Every marketer, brand manager or small business owner often struggles with how to approach creating good content. At The Perlman Agency, we've developed and successfully used this strategy that we're now sharing with you.
This content strategy is what's used at our agency to validate any content or creative before it ships out the door for our clients. It's important to note that this doesn't get into the details about the Call-to-Action or other business goals and objectives for a creative piece (that's another article for another day).
What this strategy does provide is a litmus test from the very beginning and throughout the creative process. Ensuring what's produced will resonate and have an impact. Let's be honest, if it's not resonating and impactful, then why are you wasting time and advertising dollars?
Ready to learn? Here we go...
The advertisement, marketing communication or headline (insert whatever the creative is here) should get the attention of your audience. No one wants a boring advertisement. Especially if you're the client or brand paying for the creative and distribution. Wasted ad dollars hurt (personally, professionally and your finance team will be knocking on your door).
To make something interesting, consider different uses of literary techniques.
Remember Shakespeare? The use of literary devices in advertising can improve the recall of your organization's slogan or marketing campaign. Literary devices can make your headline, call-to-action, slogan, etc. memorable, and punchy.
Poetic Metre is the rhythmic structure of a verse or lines in verse. It's a way to make the lines flow and become easy to say, and memorable.
Poetic Metre in Advertising:
How Metre and Foot Type Work: If the (verse) has a foot type three times, it is a trimeter; four is tetrameter; five is pentameter; six is hexameter, seven is heptameter and eight is octameter.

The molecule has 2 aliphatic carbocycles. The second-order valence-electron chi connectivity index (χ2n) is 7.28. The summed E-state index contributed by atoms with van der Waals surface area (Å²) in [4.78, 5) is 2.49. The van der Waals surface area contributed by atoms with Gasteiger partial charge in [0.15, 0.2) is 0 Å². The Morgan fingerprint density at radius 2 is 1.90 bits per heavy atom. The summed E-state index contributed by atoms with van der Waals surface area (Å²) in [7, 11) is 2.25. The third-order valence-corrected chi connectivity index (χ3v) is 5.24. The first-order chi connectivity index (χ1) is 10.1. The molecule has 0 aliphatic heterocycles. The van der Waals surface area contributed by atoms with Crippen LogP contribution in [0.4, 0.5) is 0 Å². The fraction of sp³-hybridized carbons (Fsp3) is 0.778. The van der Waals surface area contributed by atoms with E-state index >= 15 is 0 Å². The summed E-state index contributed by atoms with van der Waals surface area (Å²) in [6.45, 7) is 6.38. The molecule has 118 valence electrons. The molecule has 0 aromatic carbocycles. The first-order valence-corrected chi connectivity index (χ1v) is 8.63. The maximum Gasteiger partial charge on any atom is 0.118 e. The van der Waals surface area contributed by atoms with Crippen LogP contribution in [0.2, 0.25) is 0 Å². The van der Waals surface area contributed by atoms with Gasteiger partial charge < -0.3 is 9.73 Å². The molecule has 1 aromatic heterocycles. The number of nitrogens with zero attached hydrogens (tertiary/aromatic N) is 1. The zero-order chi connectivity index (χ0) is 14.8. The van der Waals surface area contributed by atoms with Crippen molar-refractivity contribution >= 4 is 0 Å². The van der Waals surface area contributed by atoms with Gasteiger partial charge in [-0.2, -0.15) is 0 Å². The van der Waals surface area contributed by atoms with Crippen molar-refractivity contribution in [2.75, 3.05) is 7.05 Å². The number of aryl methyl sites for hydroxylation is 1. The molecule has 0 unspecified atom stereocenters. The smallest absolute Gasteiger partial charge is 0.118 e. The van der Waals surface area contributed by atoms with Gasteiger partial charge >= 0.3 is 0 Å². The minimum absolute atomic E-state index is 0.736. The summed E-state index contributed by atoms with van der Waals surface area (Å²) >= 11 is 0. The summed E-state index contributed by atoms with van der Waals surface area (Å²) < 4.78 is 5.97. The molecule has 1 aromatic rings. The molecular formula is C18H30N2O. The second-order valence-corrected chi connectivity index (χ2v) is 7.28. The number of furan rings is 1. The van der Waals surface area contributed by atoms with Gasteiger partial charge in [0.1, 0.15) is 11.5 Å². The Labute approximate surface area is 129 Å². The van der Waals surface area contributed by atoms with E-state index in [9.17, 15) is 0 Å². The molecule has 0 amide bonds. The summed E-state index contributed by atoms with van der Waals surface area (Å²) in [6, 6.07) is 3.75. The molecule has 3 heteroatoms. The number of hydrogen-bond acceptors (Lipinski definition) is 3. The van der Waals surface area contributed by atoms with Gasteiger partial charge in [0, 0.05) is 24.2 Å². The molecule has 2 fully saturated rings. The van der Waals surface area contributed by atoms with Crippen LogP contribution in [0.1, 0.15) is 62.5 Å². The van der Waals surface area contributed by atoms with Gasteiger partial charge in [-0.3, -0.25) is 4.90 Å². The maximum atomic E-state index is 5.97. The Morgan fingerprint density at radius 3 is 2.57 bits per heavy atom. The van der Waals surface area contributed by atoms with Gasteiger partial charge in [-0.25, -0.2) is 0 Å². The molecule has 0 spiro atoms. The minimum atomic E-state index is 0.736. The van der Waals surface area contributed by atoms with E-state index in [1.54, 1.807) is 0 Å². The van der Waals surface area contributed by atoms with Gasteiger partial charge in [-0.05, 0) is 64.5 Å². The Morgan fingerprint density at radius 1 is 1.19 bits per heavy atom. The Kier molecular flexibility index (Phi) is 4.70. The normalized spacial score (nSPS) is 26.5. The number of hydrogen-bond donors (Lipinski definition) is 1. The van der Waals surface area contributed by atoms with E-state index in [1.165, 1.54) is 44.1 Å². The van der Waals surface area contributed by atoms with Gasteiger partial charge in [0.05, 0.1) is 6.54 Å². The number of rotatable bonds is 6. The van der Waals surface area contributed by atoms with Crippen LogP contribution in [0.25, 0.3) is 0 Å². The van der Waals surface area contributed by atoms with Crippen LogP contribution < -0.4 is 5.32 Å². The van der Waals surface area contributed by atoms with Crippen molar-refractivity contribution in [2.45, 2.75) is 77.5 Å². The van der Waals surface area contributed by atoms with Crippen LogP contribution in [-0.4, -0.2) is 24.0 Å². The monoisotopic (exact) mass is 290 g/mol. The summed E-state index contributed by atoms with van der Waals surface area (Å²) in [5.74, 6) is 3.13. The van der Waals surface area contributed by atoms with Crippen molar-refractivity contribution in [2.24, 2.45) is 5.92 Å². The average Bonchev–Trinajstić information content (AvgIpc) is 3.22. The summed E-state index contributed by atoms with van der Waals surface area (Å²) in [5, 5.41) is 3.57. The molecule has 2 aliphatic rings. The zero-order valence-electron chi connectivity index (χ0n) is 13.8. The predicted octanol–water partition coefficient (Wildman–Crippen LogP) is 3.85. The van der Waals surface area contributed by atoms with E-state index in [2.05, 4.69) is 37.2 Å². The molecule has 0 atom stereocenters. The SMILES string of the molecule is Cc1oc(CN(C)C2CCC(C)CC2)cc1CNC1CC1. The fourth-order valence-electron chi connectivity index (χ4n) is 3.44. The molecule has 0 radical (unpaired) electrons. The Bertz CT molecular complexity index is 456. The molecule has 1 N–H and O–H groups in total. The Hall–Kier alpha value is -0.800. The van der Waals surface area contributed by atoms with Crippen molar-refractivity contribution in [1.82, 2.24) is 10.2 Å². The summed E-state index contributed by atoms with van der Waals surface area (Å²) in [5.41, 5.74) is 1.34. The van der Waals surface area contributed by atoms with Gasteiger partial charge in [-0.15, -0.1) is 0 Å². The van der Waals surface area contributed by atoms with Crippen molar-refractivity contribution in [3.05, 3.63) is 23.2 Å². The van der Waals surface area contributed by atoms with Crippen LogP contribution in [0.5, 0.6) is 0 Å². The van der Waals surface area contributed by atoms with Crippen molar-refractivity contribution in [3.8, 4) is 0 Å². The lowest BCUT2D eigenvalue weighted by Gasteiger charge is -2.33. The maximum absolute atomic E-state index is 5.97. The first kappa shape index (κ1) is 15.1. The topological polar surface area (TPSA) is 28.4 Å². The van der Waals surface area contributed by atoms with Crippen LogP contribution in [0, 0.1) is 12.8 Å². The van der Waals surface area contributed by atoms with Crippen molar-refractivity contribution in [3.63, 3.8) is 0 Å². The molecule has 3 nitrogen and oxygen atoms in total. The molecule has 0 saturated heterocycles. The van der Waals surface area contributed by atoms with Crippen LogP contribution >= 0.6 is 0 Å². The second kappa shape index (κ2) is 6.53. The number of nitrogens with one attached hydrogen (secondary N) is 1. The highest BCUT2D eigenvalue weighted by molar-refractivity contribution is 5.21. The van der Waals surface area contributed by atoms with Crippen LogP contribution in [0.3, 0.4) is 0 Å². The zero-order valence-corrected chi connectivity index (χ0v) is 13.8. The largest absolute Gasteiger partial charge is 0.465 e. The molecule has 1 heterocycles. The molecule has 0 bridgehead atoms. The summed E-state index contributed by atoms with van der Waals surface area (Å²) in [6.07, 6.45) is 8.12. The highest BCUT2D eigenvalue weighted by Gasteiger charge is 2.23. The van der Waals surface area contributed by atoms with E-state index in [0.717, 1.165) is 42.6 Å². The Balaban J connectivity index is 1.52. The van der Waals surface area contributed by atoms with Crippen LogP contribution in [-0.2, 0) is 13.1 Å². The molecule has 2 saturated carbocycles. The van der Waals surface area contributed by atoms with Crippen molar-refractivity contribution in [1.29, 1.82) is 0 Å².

^ Yes, that's a great example of what Pithy is, and how you should apply it to the creative.
In some instances you need to cover the material in more detail, such as long form content. If it calls for that, then you should absolutely do it. Long form content has its place and should not be overlooked... however: some long form content can be too long (and that's where this concept comes into play).
Take for instance billboard advertising. If the headlines below were to be read on a billboard, the eight words on the left have a higher chance of being read as opposed to the longer headline on the right. The only difference is the headline on the right has 6 more words. See how easy it is to go overboard?
There's a balancing act to the number of words, or consider the total items in a creative piece. If you have an image, a headline a CTA, etc. in a print ad, be careful with the amount of ad copy. Everything has it's place and proper context for what the ad is, who the target audience is, etc. should be kept in mind.
Keep in mind that Miller's Law still applies to this as well. Check out our other post about cognitive load.
Engaging and memorable, that's the idea here for the final product, or even elements within it. This is especially true of an entire marketing campaign.
You should leave the target audience (the person or people you are advertising to) feeling great about the content they just consumed from you. It should give them that, "ah-ha" moment to know that what you're advertising is speaking to them and their need, mood, or emotions.
Consider this great concept from GEICO and their agency - The Martin Agency - for the campaign, "So Easy, a Caveman Can Do It."
Follow these links to get in-depth information on the topic discussed in this blog:
Phillip is the founder and CEO of TPA. His background in marketing includes: higher education, restaurant, legal, automotive and medical.See All Works